Hospital rejects committee nominees, plan to submit new choices to county
With both sides rejecting candidates submitted by the other, Carolinas Healthcare System and Union County will try to find common ground once again in December, when three new commissioners take office.
The issue involves three open spots on the county’s Community Trustee Council, the group charged with examining any potential contract or change in the lease agreement for the hospital system to manage Monroe’s CMC-Union hospital. The problem is both county and Carolinas Healthcare officials have to sign off on the appointments, and they’ve spent a year disagreeing. That’s just something the council is used to by now, council chair Donnie Baucom said.
“It’s not uncommon for one of our board members to have their term expire in December but serve until sometime in the first quarter of the next year,” Baucom said. “We’ll continue to function as a board with a quorum. That member does not come off the board until someone is appointed in their place.”
The current county board majority twice rejected the candidates proposed by CHS this summer, including current Monroe economic director Chris Plate, South Piedmont Community College president Dr. John McKay and county resident Richard Helms. Commissioners then put forward their own slate; Weddington public safety committee chair Walker Davidson, Marvin village administrator and former North Carolina senator Fern Shubert and Weddington resident Randall Groves, who had already served two previous terms on the council.
The Community Trustee Council charter calls for a ten member board, with two members of the hospital staff, one county commissioner, Corporation President Michael Lutes and six community members. Those members are appointed by the county, but subject to the corporation’s approval.
Now as CHS looks to submit a new list of names to county commissioners, the latest round of candidates still are confused over the fact they were officially welcomed to the CTC but were never told they had been rejected or why.
“They never talked to me,” Davidson said. “Donnie Baucom sent a letter welcoming us to the committee and that’s the last official word we had, other than the fact the Oct. and Nov. meetings were canceled.”
Davidson’s position is especially curious, considering his term would have ended in December of this year, as he was filing a spot left vacant.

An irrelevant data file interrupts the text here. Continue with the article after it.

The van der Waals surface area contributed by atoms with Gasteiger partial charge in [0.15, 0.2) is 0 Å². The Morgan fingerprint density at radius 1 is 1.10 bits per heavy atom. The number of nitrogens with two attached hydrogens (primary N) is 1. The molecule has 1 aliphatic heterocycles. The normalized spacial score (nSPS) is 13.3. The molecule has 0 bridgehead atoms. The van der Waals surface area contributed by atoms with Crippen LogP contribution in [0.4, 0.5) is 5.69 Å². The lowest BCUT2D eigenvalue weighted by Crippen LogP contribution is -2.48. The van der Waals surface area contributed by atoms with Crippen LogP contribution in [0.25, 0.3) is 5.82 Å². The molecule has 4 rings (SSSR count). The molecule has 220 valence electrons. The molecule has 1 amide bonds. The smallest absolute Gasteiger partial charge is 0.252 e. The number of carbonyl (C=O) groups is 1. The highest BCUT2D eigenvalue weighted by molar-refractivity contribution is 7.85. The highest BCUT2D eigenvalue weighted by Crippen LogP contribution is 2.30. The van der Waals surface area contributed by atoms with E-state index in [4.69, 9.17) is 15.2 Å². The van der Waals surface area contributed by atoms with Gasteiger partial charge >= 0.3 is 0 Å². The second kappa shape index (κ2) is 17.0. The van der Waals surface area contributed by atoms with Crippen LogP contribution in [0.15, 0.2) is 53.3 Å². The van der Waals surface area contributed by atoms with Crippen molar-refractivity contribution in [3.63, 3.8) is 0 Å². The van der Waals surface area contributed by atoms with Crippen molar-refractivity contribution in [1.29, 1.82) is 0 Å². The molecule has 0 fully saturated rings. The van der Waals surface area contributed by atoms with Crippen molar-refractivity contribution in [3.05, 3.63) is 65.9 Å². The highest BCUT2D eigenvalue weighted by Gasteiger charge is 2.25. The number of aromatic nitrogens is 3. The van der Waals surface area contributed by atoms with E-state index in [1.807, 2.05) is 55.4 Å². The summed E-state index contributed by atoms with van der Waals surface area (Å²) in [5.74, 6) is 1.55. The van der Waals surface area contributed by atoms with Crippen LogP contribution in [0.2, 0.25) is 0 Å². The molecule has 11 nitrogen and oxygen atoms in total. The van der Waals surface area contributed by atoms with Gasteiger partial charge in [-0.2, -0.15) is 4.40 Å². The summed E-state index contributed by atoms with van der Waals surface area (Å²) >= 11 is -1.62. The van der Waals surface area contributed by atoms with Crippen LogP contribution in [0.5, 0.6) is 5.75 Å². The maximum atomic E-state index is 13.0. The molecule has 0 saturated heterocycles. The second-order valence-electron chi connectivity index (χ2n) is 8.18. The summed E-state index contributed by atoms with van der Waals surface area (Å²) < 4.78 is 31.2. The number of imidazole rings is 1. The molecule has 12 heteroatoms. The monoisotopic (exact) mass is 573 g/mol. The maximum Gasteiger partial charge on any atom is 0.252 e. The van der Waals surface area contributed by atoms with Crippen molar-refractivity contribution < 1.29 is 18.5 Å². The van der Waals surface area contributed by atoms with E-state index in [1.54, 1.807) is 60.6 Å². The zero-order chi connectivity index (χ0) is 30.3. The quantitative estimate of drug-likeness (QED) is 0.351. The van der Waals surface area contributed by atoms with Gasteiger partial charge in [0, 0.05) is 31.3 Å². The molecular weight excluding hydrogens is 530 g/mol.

CHS officials had not responded by press time. Baucom said as he understood it, there were some questions regarding the potential members, specifically their stand on a sale of the hospital.
“Walker Davidson was in support of the hospital sale, so I’m not sure how you can have someone serve on the board of an entity they’re in favor of selling,” Baucom said. “I don’t know Randall Groves and I’m not sure why they didn’t choose Fern. Look, we would have made it work, had they come on board, but those three just were not appointed.”
But the board needs the new members as quickly as possible.
“It takes almost a year when you get on this board, to understand what’s going on,” Baucom said, adding that with both the hospital’s lease and an agreement for CMC-Waxhaw still to be negotiated, it could prove problematic for someone to get approved later in 2011.
It’s been nearly a year since exterior construction was finished on the Waxhaw facility, yet the 24,700-square-foot building at the corner of Providence and Gray Byrum roads remains empty. Carolinas HealthCare System, parent company of CMC-Union and CMC-Waxhaw, owns the 8.65-acre parcel where the stand-alone emergency department would operate. The county meanwhile would lease the building for 10 years.
Payment on that rent started Nov. 1, 2009 at a rate of $51,322.86 monthly, despite the fact no lease agreement was in place between the two parties. Additionally, CMC-Union would be responsible for $5.2 million to cover the interior fixtures of the building, such as furniture and lights. It was that $5.2 million county commissioners refused to authorize Aug. 16. Additionally, the managing lease agreement for CMC-Union expires in 2020. Both issues would come before the CTC for review.
“What we’ll have to do is submit to the new board majority once they take office,” Baucom said.